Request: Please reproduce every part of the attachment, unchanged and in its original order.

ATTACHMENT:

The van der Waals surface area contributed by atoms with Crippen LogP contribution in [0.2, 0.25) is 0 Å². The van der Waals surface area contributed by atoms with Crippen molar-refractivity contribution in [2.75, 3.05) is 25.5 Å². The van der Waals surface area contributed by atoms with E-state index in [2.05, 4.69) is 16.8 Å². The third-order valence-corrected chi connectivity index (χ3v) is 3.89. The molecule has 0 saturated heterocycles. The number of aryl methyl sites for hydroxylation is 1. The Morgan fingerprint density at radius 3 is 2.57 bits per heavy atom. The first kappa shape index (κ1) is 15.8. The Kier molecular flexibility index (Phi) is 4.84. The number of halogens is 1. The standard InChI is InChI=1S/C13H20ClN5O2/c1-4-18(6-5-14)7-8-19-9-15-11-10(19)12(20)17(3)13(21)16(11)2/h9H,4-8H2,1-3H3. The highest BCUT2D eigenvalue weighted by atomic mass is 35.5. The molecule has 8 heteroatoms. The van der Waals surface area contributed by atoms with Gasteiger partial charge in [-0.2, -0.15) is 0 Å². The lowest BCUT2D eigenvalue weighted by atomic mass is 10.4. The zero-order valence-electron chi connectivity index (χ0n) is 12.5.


The van der Waals surface area contributed by atoms with Crippen LogP contribution in [0.2, 0.25) is 0 Å². The van der Waals surface area contributed by atoms with Crippen molar-refractivity contribution in [2.75, 3.05) is 25.5 Å². The van der Waals surface area contributed by atoms with E-state index in [2.05, 4.69) is 16.8 Å². The third-order valence-corrected chi connectivity index (χ3v) is 3.89. The molecule has 0 saturated heterocycles. The number of aryl methyl sites for hydroxylation is 1. The Morgan fingerprint density at radius 3 is 2.57 bits per heavy atom. The first kappa shape index (κ1) is 15.8. The Kier molecular flexibility index (Phi) is 4.84. The number of halogens is 1. The standard InChI is InChI=1S/C13H20ClN5O2/c1-4-18(6-5-14)7-8-19-9-15-11-10(19)12(20)17(3)13(21)16(11)2/h9H,4-8H2,1-3H3. The highest BCUT2D eigenvalue weighted by atomic mass is 35.5. The molecule has 8 heteroatoms. The van der Waals surface area contributed by atoms with Gasteiger partial charge in [-0.2, -0.15) is 0 Å². The lowest BCUT2D eigenvalue weighted by atomic mass is 10.4. The zero-order valence-electron chi connectivity index (χ0n) is 12.5.